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Mole Coloradito (Mexico)


While Episode 47 (The Temple of the Inscriptions) is set in Chiapas, my recipe for the episode takes you onw state to the west: Oaxaca.  Oaxaca is the Land of Seven Moles: Amarillo (yellow), verde (green), mojo (red), coloradito (colored, a dark red), mancha manteles (literally tablecloth strainer, a brick-red), chichilo (reddish-black, named for the chichilo pepper), and the best known, the legendary negro (black).

While I love mole negro beyond all reason, it is incredibly complex to cook at home.  So instead, I offer you mole coloradito.  It has some of the flavor profile of negro while being much simpler to cook.  It works as a great sauce for virtually anything: chicken, pork chops, steak, roasted veggies, enchiladas, fish, you name it. 

This isn't a weekday meal, but it you have the time on a weekend, it's worth the investment.


  • 8 ounces (about 16) dried ancho chiles, stemmed, seeded and torn into large flat pieces

  • 1 pound (500 g) ripe fresh tomatoes (4 medium round tomatoes or 6 medium plum tomatoes)

  • 1 large onion, cut into 1/8” (3 mm) slices (divided use)

  • 4 garlic cloves, unpeeled

  • 1/4 cup (60 ml) vegetable oil (divided use)

  • 1/2 cup (120 ml) sesame seeds

  • 1 teaspoon (5 ml) oregano, preferably Mexican

  • 1/8 teaspoon (0.5 ml) cloves, preferably freshly ground

  • 1/4 teaspoon (1 ml) black pepper, preferably freshly ground

  • 1 1/2 teaspoons (7.5 ml) ground cinnamon, preferably freshly ground Mexican canela

  • 2 tablespoons (30ml) raisins

  • 8 whole blanched almonds

  • 3 tablespoons (45 ml) bread crumbs

  • 2 tablets (6 ounces/170 g total) Mexican chocolate, roughly chopped

  • 4 cups (1 liter) chicken broth

  • Sugar

  • Salt


  1. Set a large (10-inch/25 cm) skillet, preferably cast-iron) over medium heat. When hot, lay a few chile pieces on the hot surface in single layer. Press down with a metal spatula until they change color and become aromatic—about 15 seconds. Flip the chiles and press down, toasting other side. Remove to a bowl.

  2. When all are toasted, cover chiles with hot tap water and weight with a plate. Let soak until soft, about 30 minutes.

  3. Roast the tomatoes on a baking sheet 4 inches below a very hot broiler until blackened on all sides, about 10 minutes. Let cool.

  4. Return the skillet you used to toast the chiles to medium heat. Add three-quarters of the onion slices and all of the garlic. Roast the onion on both sides until soft and blackened in spots, about 8 minutes. Roast the garlic on all sides until soft and blackened in places, about 15 minutes. Let cool.

  5. Return the skillet to medium heat. Pour in 1 tablespoon (15 ml) of the vegetable oil, then pour in the sesame seeds. Stir continually until the sesame seeds brown, about 2 minutes. Scrape into a large bowl (Bowl A).  (NOTE: the sesame seeds can burn quickly, so keep an eagle eye on them. You want them toasted, not burned.)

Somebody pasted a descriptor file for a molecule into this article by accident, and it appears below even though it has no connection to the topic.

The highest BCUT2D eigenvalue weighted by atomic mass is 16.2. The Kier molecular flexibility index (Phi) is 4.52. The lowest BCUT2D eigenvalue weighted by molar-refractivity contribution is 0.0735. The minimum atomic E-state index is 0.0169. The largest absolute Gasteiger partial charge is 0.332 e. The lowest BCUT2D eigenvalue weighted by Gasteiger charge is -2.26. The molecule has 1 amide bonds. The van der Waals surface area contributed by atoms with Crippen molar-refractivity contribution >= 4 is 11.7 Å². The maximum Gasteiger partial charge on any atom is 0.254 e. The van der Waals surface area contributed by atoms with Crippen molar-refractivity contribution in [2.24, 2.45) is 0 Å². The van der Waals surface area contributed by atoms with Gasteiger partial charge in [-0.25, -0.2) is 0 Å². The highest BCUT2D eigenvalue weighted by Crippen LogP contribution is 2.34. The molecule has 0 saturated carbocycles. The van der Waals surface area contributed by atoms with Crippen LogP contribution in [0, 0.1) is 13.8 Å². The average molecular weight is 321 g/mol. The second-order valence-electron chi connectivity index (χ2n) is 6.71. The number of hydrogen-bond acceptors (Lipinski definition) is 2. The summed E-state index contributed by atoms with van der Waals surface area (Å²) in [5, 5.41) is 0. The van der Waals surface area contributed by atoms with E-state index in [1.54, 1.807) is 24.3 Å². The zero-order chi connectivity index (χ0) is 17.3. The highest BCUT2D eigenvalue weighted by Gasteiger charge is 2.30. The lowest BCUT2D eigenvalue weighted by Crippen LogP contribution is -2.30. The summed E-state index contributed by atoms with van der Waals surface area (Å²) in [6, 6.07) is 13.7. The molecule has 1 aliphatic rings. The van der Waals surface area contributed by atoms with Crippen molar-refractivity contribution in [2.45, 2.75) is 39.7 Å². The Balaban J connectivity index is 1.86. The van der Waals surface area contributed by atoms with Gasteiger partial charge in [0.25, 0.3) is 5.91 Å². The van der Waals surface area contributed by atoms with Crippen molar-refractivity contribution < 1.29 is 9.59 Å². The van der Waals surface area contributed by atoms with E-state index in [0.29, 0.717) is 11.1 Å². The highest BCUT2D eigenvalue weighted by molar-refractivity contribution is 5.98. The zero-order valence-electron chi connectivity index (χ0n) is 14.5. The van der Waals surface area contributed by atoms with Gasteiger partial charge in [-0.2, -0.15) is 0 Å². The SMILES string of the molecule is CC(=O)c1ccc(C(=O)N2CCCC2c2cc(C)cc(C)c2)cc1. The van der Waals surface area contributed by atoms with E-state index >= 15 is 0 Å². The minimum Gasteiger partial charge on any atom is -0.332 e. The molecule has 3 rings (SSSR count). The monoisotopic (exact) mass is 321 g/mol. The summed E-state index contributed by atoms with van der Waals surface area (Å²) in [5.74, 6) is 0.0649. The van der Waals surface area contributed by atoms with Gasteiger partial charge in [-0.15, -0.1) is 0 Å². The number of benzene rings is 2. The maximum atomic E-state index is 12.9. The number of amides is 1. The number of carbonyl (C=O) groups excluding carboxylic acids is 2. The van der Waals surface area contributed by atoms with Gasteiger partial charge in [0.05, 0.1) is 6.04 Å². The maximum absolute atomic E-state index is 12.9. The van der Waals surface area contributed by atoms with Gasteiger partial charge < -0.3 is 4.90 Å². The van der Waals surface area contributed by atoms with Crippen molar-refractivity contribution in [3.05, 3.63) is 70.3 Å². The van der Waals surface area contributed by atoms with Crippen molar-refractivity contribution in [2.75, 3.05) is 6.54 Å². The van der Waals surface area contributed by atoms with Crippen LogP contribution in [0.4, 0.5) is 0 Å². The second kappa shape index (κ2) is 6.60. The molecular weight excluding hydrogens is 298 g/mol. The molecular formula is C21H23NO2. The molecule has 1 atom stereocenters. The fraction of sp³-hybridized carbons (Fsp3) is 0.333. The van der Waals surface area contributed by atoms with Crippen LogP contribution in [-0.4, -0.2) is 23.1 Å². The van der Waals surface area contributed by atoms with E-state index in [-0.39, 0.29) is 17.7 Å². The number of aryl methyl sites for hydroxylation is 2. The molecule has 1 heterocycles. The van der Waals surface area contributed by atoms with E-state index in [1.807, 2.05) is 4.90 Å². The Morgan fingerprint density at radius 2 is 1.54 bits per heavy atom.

6. Use tongs to transfer the rehydrated chiles to the bowl with sesame seeds, saving the soaking water. Add the oregano, cloves, pepper, cinnamon, raisins and almonds to the chiles and sesame seeds. Mix well.

  7. Scoop half of the mixture into a blender. Pour in just enough chile-soaking water to cover. Cover and blend at high speed until very smooth.

  8. Set a medium-mesh strainer over another bowl (Bowl B). Pour in the chile puree and press through with a rubber spatula.  This step allows you to get the delicious sauce without the remnants of chile skins and sesame seed hulls.  Discard these remnants left in the strainer.

  9. Repeat steps 7 and 8 with the rest of the chile mixture left in Bowl A. Strain into the Bowl B.

  10. When the roasted tomatoes are cool, peel off and discard skins. Put the tomatoes in the blender with all the juices from the baking sheet. Peel and roughly chop the roasted garlic. Add to the blender along with the roughly chopped onion. Cover and blend at high speed until smooth.

  11. Wash and dry the skillet. Set over medium-high heat and add 1 tablespoon of the vegetable oil. When hot, add the tomato puree. Cook—stir almost continually—until the tomato mixture thickens, 10 to 15 minutes.

  12. Set a large heavy pot (preferably a 6- to 9-quart/6-9 liter Dutch oven) over medium to medium-high heat. Add the remaining 2 tablespoons (30 ml) of the vegetable oil. When hot, add the chile puree and stir continuously until the mixture becomes very thick—about 20 minutes.

  13. Scrape in the cooked tomato mixture, bread crumbs and chocolate. Add the chicken broth and stir until the chocolate melts. Turn down the heat to medium-low and cook 30 minutes.

  14. Taste and season the mole with sugar (usually about 1 tablespoon/15 ml) and salt (usually about 1 ½ teaspoons/7.5 ml). 

Notes: Use the sauce on just about anything.  Consider grilled pork chops, roast chicken, lightly grilled seafood, and of course, enchiladas. 

Recipe adapted from Rick Bayless:

Photo by Gary Wong

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